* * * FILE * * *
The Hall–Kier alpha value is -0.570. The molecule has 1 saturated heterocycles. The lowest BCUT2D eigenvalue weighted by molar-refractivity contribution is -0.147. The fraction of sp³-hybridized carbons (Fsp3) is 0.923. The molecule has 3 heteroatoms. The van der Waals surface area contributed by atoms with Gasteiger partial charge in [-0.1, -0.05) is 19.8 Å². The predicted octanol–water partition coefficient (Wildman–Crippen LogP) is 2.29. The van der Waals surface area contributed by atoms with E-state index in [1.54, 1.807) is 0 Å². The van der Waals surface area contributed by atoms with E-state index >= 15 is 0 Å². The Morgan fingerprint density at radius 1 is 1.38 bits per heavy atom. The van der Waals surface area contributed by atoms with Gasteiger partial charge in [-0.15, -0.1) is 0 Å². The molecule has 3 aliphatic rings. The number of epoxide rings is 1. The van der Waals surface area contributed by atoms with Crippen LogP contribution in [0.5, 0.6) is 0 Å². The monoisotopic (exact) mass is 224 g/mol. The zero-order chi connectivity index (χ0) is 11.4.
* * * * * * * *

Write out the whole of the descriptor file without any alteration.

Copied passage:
The Hall–Kier alpha value is -0.570. The molecule has 1 saturated heterocycles. The lowest BCUT2D eigenvalue weighted by molar-refractivity contribution is -0.147. The fraction of sp³-hybridized carbons (Fsp3) is 0.923. The molecule has 3 heteroatoms. The van der Waals surface area contributed by atoms with Gasteiger partial charge in [-0.1, -0.05) is 19.8 Å². The predicted octanol–water partition coefficient (Wildman–Crippen LogP) is 2.29. The van der Waals surface area contributed by atoms with E-state index in [1.54, 1.807) is 0 Å². The van der Waals surface area contributed by atoms with E-state index >= 15 is 0 Å². The Morgan fingerprint density at radius 1 is 1.38 bits per heavy atom. The van der Waals surface area contributed by atoms with Gasteiger partial charge in [-0.15, -0.1) is 0 Å². The molecule has 3 aliphatic rings. The number of epoxide rings is 1. The van der Waals surface area contributed by atoms with Crippen LogP contribution in [0.5, 0.6) is 0 Å². The monoisotopic (exact) mass is 224 g/mol. The zero-order chi connectivity index (χ0) is 11.4.